Employment Law Changes to expect in 2024 & beyond

Employment Law Changes to expect in 2024 & beyond

With a number of legislative changes on the horizon for 2024, we have summarised below the key pieces of legislation that you need to be aware of within your business. 

Harassment Protection

Worker Protection (Amendment of Equality Act 2020) Act

Legislation on the duty to prevent sexual harassment is expected to be in place from October 2024. Under the new law, all employers will be under a statutory duty to take reasonable steps to stop sexual harassment happening in the workplace. If reasonable steps have not been taken to prevent sexual harassment and an employee is sexually harassed and successfully brings a claim, then the Equality and Human Rights Commission can take enforcement steps, plus any successful tribunal claim will be subject to a compensation uplift of up to 25%.  

A Focus on Family

The following pieces of legislation focus on making the workplace fairer for families. Two are set to be introduced in 2024 and one in 2025.   

The Protection from Redundancy (Pregnancy and Family Leave) Act 2023

This new legislation expands the current laws protecting pregnant employees or those on, or returning from, maternity/adoption/shared parental leave facing redundancy.

Currently, before offering redundancy to an employee on maternity leave, shared parental leave or adoption leave, employers have an obligation to offer them a suitable alternative vacancy where one exists.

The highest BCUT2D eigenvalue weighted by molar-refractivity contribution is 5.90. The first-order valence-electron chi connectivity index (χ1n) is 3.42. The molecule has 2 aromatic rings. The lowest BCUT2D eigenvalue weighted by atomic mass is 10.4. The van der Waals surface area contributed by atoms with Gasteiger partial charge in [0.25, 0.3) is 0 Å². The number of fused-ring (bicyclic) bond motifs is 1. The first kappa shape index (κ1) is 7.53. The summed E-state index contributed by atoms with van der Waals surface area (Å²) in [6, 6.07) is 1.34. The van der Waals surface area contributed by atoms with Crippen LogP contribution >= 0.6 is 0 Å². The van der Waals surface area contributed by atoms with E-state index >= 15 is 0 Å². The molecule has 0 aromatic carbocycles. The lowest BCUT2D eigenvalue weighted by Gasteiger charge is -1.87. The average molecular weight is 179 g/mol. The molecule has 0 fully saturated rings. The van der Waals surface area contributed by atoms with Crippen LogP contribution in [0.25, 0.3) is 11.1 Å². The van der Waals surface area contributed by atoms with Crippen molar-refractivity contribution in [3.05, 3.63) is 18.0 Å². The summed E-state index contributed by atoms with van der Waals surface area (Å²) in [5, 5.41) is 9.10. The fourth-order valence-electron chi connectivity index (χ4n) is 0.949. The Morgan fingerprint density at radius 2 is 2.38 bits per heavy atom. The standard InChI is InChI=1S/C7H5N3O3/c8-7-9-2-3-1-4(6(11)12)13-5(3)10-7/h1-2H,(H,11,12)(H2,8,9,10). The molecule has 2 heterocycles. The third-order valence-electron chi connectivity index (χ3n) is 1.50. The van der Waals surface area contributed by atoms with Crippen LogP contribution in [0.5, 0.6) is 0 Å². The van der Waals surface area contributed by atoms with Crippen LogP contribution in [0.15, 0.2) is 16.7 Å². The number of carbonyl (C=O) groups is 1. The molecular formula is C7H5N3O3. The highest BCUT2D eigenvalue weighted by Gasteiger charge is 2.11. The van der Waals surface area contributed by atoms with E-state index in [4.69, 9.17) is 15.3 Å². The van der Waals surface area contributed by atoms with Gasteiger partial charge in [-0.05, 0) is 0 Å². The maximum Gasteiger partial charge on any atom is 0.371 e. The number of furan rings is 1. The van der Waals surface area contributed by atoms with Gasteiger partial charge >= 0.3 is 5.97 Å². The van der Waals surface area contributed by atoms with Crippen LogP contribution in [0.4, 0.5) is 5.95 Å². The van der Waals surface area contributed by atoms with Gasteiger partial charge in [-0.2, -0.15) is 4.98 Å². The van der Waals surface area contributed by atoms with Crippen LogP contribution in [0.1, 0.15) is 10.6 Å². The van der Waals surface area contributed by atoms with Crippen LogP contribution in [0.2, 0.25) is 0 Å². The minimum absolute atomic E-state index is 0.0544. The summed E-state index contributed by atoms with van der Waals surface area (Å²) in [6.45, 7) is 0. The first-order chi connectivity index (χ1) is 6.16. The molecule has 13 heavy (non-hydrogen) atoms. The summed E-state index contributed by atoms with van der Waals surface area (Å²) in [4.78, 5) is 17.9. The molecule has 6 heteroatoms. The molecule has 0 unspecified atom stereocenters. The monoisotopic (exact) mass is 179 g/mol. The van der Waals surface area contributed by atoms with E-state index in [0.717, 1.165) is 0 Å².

Under the new legislation, this redundancy protection will be extended to include pregnant employees, from the moment they notify their employer of their pregnancy, through to 18 months after childbirth. 

This Act comes into force on 6th April 2024.  

Carer’s Leave Act

This Act, which comes into force on 6th April 2024, allows carers to take one week’s unpaid leave in any 12-month period to look after a dependant with a long-term care need, such as illness, injury, disability or old age. Leave can also be taken in individual days or half days. 

Employees taking their carer’s leave entitlement will be subject to the same employment protections that are associated with other forms of family related leave, meaning they will be protected from dismissal or any detriment as a result of having taken time off. They have the right to return to the job in which they were employed before taking a period of carer’s leave. 

Neonatal Care (Leave and Pay) Act

To ensure that parents of babies in neonatal care get the paid leave and support they need, this new act gives employees a day-one right to 12 weeks of leave if their child is receiving neonatal care. However, the right to receive neonatal care pay will require a minimum of 26 weeks’ service. Leave does not need to be taken in one block and can be taken in individual days or half days. Neonatal care must have started within 28 days of birth and last for at least seven days. The leave must be taken within 68 weeks of the child’s birth.  

This Act is expected to come into force in October 2024. 

Flexible and Predictable Working

Workers (Predictable Terms and Conditions) Act

This Act, which is expected to come into force around September 2024, introduces a new statutory right for workers (including agency and zero-hours workers) and employees to request a more predictable working pattern.  

Also covered are those on a fixed-term contract of 12 months or less, as long as they have worked at the employer for at least 26 weeks. However, given the aim of the legislation is to address the issue of ‘one-sided flexibility’ experienced by workers in the gig economy, workers may not have had to have worked continuously during that 26-week period.  

Employment Relations (Flexible Working) Act